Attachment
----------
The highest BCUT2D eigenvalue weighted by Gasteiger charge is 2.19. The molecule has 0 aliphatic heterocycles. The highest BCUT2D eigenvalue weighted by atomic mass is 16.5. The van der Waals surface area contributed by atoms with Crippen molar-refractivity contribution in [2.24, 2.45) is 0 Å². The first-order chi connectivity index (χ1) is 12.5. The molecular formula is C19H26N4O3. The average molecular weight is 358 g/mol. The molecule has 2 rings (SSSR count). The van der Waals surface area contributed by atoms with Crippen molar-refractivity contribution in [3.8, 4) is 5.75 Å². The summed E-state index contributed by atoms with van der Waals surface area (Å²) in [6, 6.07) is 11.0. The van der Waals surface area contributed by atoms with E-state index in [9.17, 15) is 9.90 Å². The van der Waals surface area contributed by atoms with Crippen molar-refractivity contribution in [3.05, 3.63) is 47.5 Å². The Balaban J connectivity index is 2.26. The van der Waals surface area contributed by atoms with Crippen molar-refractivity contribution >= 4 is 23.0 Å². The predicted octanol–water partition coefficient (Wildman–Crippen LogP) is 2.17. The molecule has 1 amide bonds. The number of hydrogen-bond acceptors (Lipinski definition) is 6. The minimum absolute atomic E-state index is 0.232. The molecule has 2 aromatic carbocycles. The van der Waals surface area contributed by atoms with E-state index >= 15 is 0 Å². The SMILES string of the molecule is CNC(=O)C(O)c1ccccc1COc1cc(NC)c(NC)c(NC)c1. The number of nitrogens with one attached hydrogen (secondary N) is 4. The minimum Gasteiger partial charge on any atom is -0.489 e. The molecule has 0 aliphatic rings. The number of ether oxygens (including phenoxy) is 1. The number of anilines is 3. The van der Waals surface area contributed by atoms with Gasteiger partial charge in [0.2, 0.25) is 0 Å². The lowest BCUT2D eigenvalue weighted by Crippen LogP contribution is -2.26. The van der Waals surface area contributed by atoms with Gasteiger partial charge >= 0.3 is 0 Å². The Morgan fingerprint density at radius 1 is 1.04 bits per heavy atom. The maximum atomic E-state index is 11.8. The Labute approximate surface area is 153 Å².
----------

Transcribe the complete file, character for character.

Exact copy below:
The highest BCUT2D eigenvalue weighted by Gasteiger charge is 2.19. The molecule has 0 aliphatic heterocycles. The highest BCUT2D eigenvalue weighted by atomic mass is 16.5. The van der Waals surface area contributed by atoms with Crippen molar-refractivity contribution in [2.24, 2.45) is 0 Å². The first-order chi connectivity index (χ1) is 12.5. The molecular formula is C19H26N4O3. The average molecular weight is 358 g/mol. The molecule has 2 rings (SSSR count). The van der Waals surface area contributed by atoms with Crippen molar-refractivity contribution in [3.8, 4) is 5.75 Å². The summed E-state index contributed by atoms with van der Waals surface area (Å²) in [6, 6.07) is 11.0. The van der Waals surface area contributed by atoms with E-state index in [9.17, 15) is 9.90 Å². The van der Waals surface area contributed by atoms with Crippen molar-refractivity contribution in [3.05, 3.63) is 47.5 Å². The Balaban J connectivity index is 2.26. The van der Waals surface area contributed by atoms with Crippen molar-refractivity contribution >= 4 is 23.0 Å². The predicted octanol–water partition coefficient (Wildman–Crippen LogP) is 2.17. The molecule has 1 amide bonds. The number of hydrogen-bond acceptors (Lipinski definition) is 6. The minimum absolute atomic E-state index is 0.232. The molecule has 2 aromatic carbocycles. The van der Waals surface area contributed by atoms with E-state index >= 15 is 0 Å². The SMILES string of the molecule is CNC(=O)C(O)c1ccccc1COc1cc(NC)c(NC)c(NC)c1. The number of nitrogens with one attached hydrogen (secondary N) is 4. The minimum Gasteiger partial charge on any atom is -0.489 e. The molecule has 0 aliphatic rings. The number of ether oxygens (including phenoxy) is 1. The number of anilines is 3. The van der Waals surface area contributed by atoms with Gasteiger partial charge in [0.2, 0.25) is 0 Å². The lowest BCUT2D eigenvalue weighted by Crippen LogP contribution is -2.26. The van der Waals surface area contributed by atoms with Gasteiger partial charge >= 0.3 is 0 Å². The Morgan fingerprint density at radius 1 is 1.04 bits per heavy atom. The maximum atomic E-state index is 11.8. The Labute approximate surface area is 153 Å².